Daily VideoAugust 11, 2017
James Madison’s Montpelier tells the stories of the enslaved people who lived there
- Montpelier, the home of James Madison, recently opened a new permanent exhibit at the Virginia estate to inform visitors about the lives of the enslaved people* held by the nation’s fourth president.
- Madison authored the U.S. Constitution and pondered about liberty and democracy with his fellow Founding Fathers, but he owned about 300 enslaved people. Even though the original Constitution never mentioned slavery, economic, political and ideological language in it cemented the institution.
- The title of the new interactive exhibit, “The Mere Distinction of Color,” comes from a line in Madison’s notes during the 1787 Constitutional Convention. He wrote, “We have never seen the mere distinction of color in a most enlightened period of time a ground for the most oppressive dominion exercised by man over man.”
- The exhibit will join other ways that visitors can explore enslaved people’s stories, including a slave cabin, a slave cemetery, and an archaeological dig where artifacts are unearthed regularly.
- Kat Imhoff, the CEO of Montpelier, said, “If you said that you were not going to allow or enable in some way or codify slavery, without ever mentioning it, you were never going to get enough votes to ratify the U.S. Constitution…So, James Madison, in those early days, chooses the union over really what he knows in his heart is the right thing to do.” She added that even in their own time period, Founding Fathers had trouble explaining their double standards even to themselves.
- Essential question: How can historians convey the most difficult aspects of U.S. history, such as slavery?
- What contradictions were evident in the language the Founding Fathers used in the Constitution and their practices in everyday life? Provide specific examples.
- What do exhibits like the one at Montpelier need to do to tell enslaved people’s stories effectively? Explain.
ratify: to sign or give formal consent to, making it officially valid
*enslaved person: In recent years, a debate has ensued over the use of the term slave vs. enslaved person; perhaps you will find this debate is worthy of discussion with your students. Criticism of the term slave comes from the passivity of that noun in that it strips enslaved people of their dignity as human beings, while others maintain that the abhorrent way in which slaves were treated calls for the word to continue to be used.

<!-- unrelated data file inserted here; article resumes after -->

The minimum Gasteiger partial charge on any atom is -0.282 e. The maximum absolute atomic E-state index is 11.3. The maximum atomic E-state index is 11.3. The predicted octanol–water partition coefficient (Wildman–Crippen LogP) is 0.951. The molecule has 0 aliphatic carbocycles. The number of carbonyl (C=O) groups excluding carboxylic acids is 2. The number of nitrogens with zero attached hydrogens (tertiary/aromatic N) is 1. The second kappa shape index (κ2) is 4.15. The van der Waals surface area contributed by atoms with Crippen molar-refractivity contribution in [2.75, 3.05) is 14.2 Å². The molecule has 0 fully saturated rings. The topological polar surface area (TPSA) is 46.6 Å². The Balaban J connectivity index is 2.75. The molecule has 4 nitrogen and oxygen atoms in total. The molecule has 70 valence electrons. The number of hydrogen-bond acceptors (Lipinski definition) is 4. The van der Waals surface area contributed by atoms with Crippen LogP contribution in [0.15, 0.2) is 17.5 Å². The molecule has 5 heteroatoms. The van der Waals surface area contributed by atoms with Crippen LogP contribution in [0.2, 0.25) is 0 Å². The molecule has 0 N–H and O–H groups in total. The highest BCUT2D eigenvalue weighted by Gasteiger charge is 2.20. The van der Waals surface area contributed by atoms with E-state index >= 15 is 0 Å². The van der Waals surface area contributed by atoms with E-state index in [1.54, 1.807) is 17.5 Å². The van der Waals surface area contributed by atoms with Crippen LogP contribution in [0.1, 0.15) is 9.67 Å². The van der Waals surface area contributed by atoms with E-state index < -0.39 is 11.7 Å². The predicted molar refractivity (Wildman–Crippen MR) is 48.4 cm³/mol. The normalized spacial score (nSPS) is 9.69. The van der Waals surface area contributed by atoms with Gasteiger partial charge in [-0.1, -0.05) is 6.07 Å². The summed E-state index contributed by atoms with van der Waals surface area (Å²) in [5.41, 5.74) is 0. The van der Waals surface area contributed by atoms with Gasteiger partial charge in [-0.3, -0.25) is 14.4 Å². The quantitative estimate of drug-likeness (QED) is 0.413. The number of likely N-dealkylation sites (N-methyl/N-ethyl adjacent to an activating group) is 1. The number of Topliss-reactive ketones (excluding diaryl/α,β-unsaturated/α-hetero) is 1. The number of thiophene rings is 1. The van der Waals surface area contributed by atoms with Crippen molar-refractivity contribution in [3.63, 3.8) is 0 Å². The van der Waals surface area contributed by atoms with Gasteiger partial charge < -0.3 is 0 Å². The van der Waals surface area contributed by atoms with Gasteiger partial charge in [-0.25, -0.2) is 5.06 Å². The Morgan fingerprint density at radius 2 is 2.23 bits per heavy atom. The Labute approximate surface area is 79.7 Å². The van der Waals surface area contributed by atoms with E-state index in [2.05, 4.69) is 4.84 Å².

Tooltip of related stories
Tooltip of more video block
Submit Your Student Voice
Thousands of evacuees sought refuge in Houston’s convention center during Hurricane Harvey, but their pets were not allowed in with them. New emergency service groups and animal shelters in Houston are taking a step to include animals and pets in disaster planning. Continue readingArts & CultureEconomicsHealthScienceSocial StudiesU.S.UncategorizedWorld
Hillary Clinton, the former senator, secretary of state, first lady and presidential candidate published her memoir, “What Happened,” last week about the 2016 presidential election in which she lost to Donald Trump. Continue readingArts & CultureEconomicsHealthScienceSocial StudiesU.S.UncategorizedWorld
Seven million Floridians remain without power along with 1.5 million people in Georgia and millions more in the Caribbean after Hurricane Irma struck those areas over the last week. Continue readingArts & CultureEconomicsHealthScienceSocial StudiesU.S.UncategorizedWorld
Monday marks the 16th anniversary of the attacks on September 11th. Discuss with your students how the U.S. has changed over the last 16 years as a result of 9/11. Continue readingArts & CultureEconomicsHealthScienceSocial StudiesU.S.UncategorizedWorld
Students will have many questions and concerns about Hurricane Harvey in the coming days. Use this PBS lesson to help you discuss the effects of extreme weather events with your students and helpful media literacy tools when it comes to media coverage of the hurricane. Continue readingArts & CultureEconomicsHealthScienceSocial StudiesU.S.UncategorizedWorld